Springbok, Elephants,Seals and Big Skies

The last time I went looking for animals in the wild was in Malawi when I spent one day at Llwonde National Park. We got up at 5 am and by 5:30 we were on the safari jeep. At least two hours later, we had seen a few elephants, a few bushbuck and some hyeanas, definitely not the high point of animal watching. But everyone here in Namibia promised that there is wild life to be seen in Etosha ( if you are lucky).

The first day we drove around Etosha National Park, a huge elephant at a watering hole began walking toward our vehicle. Giraffes made an appearance and springbok, from the antelope family, were plentiful and as graceful as dancers. The second day at Etosha National Park we went out around 4 pm, to search for wildlife. Within ten minutes of leaving the camp site there was a traffic jam on a dead end road . We pulled off the main road and turned right into a double line of cars bumper to bumper. People became aggressive in their trucks, refusing to move and blocking both sides of the road. When the tourists get this worked up in the park there must be lions somewhere in the bush. My two German tour mates were ecstatic; they had climbed on the seats of the minibus, raised the roof and were trying to get me to look at a bunch of sleeping lions at least 50 feet away. People were hanging out their windows with lenses longer than Pinochio’s nose, trying to find a lion to take a picture of. Finally after staring at sleeping lions for 45 minutes, the German girls agreed, with tears in their eyes to leave. I felt so cold hearted, deciding it was easier to go to the zoo.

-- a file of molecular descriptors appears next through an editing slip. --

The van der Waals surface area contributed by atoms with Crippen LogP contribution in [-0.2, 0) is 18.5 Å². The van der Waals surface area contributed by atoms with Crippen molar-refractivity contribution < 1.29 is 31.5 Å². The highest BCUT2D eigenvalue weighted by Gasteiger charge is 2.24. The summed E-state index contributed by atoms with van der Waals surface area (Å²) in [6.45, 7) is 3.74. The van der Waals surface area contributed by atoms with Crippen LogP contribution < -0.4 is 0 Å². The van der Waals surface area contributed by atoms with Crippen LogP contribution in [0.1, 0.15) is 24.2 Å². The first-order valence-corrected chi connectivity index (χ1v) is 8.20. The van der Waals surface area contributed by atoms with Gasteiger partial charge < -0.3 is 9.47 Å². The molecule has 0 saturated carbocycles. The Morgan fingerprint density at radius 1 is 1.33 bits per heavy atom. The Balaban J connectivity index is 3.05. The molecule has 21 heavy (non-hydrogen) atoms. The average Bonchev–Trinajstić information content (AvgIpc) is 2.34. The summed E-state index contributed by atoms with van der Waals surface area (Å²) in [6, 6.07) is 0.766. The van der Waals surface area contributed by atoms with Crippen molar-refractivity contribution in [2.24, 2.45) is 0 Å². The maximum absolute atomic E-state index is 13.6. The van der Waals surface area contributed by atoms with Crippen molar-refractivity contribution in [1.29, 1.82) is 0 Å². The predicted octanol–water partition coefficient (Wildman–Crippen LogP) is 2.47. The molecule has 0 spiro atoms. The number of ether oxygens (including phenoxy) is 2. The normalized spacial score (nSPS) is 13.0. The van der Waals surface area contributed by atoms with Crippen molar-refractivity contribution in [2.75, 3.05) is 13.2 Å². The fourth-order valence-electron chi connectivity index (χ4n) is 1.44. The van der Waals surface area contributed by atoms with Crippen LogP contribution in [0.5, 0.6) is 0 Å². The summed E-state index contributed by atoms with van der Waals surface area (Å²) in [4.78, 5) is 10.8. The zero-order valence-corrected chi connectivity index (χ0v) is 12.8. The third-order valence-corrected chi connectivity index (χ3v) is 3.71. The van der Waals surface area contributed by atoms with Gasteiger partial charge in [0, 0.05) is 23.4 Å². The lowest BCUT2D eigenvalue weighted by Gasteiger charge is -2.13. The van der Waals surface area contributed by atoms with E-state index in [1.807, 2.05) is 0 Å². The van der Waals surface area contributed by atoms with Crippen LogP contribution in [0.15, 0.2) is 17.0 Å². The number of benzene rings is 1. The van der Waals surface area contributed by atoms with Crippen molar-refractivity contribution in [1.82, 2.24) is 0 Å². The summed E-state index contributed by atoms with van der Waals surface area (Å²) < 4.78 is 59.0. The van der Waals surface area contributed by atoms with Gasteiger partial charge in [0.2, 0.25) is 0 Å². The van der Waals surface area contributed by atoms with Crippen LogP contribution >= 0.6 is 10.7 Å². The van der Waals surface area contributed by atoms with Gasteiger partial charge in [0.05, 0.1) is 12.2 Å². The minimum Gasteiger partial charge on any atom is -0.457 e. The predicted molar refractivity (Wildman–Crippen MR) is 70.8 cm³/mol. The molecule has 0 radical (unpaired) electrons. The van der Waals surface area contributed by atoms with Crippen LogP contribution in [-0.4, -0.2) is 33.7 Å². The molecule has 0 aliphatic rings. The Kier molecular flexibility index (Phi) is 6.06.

After animal gazing we drove another 150 km to visit the Himba people, one of the oldest tribes in Namibia that have maintained their traditional way of living. The women rub their bodies with butter fat and ochre, turning their skin red and protecting themselves from the sun since they cover only their genitals. With a translator as our guide, bringing a gift of school supplies for the children, we were able to photograph without hassle. I was getting weary of the tourist stops so I begged out of cave drawings but agreed to see the seals at Cape Cross.
The fog and the wind and the smell of the seals created a less than enjoyable moment at the seal park. There were thousands of these shiny black creatures, climbing on each other, nursing their babies and barking like dogs. Looking at the waves breaking in the ocean, I realized the black spots were seals swimming with the tide. Since seals bite hard, we kept our distance on a boardwalk that ran along the sea. I think I prefer dolphins or wales.

We arrived at my favorite very German town on the sea called Swakopmund. It’s a mouthful to pronounce and many tourists I spoke to, hated the place. Comments like its too quiet, too German, too touristy. I immediately warmed to it. Since it was on the ocean, very manageable and possibly because I had found an amazing guesthouse with a claw foot tub in my room. Hot baths by night and huge breakfasts in the morning, with architecture reminiscent of the Greek islands.

I asked Job, the cook, after our camping trip, to take me to the slums outside of Swakopmund . Ironically the suburb was named DRC, which is the abbreviation for the Democratic Republic of Congo, a country in a continual state of chaos and war. He had a cousin who had a taxi so they picked me up in the morning and we drove to the township. As we got further from town, the houses became more and more rundown, until there were only wooden shacks with sheet metal roofs.
With a black Namibian at my side, I was able to ask questions about their lives and take photos. There was an apathy and hopelessness among adults. I spoke with a group of 20 year old women who were sitting on wooden crates, one feeding her baby.. she had two children.. all the others had one.. single women who quit school and had no special skills to earn a living. History repeats itself… The Germans commited genocide against the black Namibians in 1902-07.The black Namibians lived under apartheid until 1990 since the country was a protectorate of South Africa. Now since 1990 there is a black government, but the majority of black Namibians are still living in squalor and the whites are still the power brokers.

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